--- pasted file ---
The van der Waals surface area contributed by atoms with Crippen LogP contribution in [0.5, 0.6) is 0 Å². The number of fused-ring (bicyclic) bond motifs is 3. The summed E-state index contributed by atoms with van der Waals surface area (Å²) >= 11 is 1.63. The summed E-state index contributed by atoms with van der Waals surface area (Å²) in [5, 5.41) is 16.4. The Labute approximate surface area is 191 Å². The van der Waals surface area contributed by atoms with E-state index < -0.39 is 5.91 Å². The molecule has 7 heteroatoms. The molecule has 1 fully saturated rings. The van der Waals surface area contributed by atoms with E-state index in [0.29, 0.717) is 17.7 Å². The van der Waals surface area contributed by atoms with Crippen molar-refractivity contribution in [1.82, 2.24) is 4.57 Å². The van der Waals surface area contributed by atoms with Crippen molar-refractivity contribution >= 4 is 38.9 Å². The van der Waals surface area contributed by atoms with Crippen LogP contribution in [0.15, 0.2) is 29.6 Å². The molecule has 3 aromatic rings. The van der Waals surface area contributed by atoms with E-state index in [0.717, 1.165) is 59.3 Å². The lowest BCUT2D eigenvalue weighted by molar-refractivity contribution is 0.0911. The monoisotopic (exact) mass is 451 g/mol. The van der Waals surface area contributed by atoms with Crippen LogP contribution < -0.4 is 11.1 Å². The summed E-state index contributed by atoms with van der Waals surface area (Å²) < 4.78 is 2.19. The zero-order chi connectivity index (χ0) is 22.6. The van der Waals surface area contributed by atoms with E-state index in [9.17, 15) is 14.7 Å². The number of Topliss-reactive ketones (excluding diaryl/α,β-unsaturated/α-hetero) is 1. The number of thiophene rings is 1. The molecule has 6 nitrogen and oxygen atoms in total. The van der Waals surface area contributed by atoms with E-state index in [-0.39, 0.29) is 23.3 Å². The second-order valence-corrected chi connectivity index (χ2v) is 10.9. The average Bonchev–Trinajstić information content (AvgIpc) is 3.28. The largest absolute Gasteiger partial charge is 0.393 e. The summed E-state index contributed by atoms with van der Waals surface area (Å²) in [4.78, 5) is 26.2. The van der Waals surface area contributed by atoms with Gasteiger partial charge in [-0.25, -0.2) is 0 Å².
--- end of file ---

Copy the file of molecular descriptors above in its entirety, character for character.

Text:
The van der Waals surface area contributed by atoms with Crippen LogP contribution in [0.5, 0.6) is 0 Å². The number of fused-ring (bicyclic) bond motifs is 3. The summed E-state index contributed by atoms with van der Waals surface area (Å²) >= 11 is 1.63. The summed E-state index contributed by atoms with van der Waals surface area (Å²) in [5, 5.41) is 16.4. The Labute approximate surface area is 191 Å². The van der Waals surface area contributed by atoms with E-state index < -0.39 is 5.91 Å². The molecule has 7 heteroatoms. The molecule has 1 fully saturated rings. The van der Waals surface area contributed by atoms with E-state index in [0.29, 0.717) is 17.7 Å². The van der Waals surface area contributed by atoms with Crippen molar-refractivity contribution in [1.82, 2.24) is 4.57 Å². The van der Waals surface area contributed by atoms with Crippen molar-refractivity contribution >= 4 is 38.9 Å². The van der Waals surface area contributed by atoms with Crippen LogP contribution in [0.15, 0.2) is 29.6 Å². The molecule has 3 aromatic rings. The van der Waals surface area contributed by atoms with E-state index in [0.717, 1.165) is 59.3 Å². The lowest BCUT2D eigenvalue weighted by molar-refractivity contribution is 0.0911. The monoisotopic (exact) mass is 451 g/mol. The van der Waals surface area contributed by atoms with Crippen LogP contribution < -0.4 is 11.1 Å². The summed E-state index contributed by atoms with van der Waals surface area (Å²) < 4.78 is 2.19. The zero-order chi connectivity index (χ0) is 22.6. The van der Waals surface area contributed by atoms with E-state index in [9.17, 15) is 14.7 Å². The number of Topliss-reactive ketones (excluding diaryl/α,β-unsaturated/α-hetero) is 1. The number of thiophene rings is 1. The molecule has 6 nitrogen and oxygen atoms in total. The van der Waals surface area contributed by atoms with E-state index in [-0.39, 0.29) is 23.3 Å². The second-order valence-corrected chi connectivity index (χ2v) is 10.9. The average Bonchev–Trinajstić information content (AvgIpc) is 3.28. The largest absolute Gasteiger partial charge is 0.393 e. The summed E-state index contributed by atoms with van der Waals surface area (Å²) in [4.78, 5) is 26.2. The van der Waals surface area contributed by atoms with Gasteiger partial charge in [-0.25, -0.2) is 0 Å².